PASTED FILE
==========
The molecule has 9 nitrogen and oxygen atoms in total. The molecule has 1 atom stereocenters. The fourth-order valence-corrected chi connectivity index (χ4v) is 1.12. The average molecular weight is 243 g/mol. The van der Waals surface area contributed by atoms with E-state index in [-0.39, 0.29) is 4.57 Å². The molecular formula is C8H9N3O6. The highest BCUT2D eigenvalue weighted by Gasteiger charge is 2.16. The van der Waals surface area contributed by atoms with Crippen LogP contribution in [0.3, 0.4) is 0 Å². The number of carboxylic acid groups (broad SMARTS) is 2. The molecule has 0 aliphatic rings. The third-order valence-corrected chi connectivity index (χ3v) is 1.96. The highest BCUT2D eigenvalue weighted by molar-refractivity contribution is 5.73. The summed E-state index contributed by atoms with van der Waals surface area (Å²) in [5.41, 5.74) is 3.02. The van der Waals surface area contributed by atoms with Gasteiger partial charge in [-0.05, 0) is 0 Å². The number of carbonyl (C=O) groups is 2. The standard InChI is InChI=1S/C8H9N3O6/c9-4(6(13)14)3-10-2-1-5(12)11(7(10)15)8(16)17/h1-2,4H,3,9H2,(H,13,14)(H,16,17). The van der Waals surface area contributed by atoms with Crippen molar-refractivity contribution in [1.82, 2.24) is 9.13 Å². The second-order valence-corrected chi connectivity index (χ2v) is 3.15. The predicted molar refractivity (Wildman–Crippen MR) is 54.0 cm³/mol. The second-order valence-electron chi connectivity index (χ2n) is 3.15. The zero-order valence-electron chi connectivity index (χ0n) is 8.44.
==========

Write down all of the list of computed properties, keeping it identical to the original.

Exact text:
The molecule has 9 nitrogen and oxygen atoms in total. The molecule has 1 atom stereocenters. The fourth-order valence-corrected chi connectivity index (χ4v) is 1.12. The average molecular weight is 243 g/mol. The van der Waals surface area contributed by atoms with E-state index in [-0.39, 0.29) is 4.57 Å². The molecular formula is C8H9N3O6. The highest BCUT2D eigenvalue weighted by Gasteiger charge is 2.16. The van der Waals surface area contributed by atoms with Crippen LogP contribution in [0.3, 0.4) is 0 Å². The number of carboxylic acid groups (broad SMARTS) is 2. The molecule has 0 aliphatic rings. The third-order valence-corrected chi connectivity index (χ3v) is 1.96. The highest BCUT2D eigenvalue weighted by molar-refractivity contribution is 5.73. The summed E-state index contributed by atoms with van der Waals surface area (Å²) in [5.41, 5.74) is 3.02. The van der Waals surface area contributed by atoms with Gasteiger partial charge in [-0.05, 0) is 0 Å². The number of carbonyl (C=O) groups is 2. The standard InChI is InChI=1S/C8H9N3O6/c9-4(6(13)14)3-10-2-1-5(12)11(7(10)15)8(16)17/h1-2,4H,3,9H2,(H,13,14)(H,16,17). The van der Waals surface area contributed by atoms with Crippen molar-refractivity contribution in [1.82, 2.24) is 9.13 Å². The second-order valence-corrected chi connectivity index (χ2v) is 3.15. The predicted molar refractivity (Wildman–Crippen MR) is 54.0 cm³/mol. The second-order valence-electron chi connectivity index (χ2n) is 3.15. The zero-order valence-electron chi connectivity index (χ0n) is 8.44.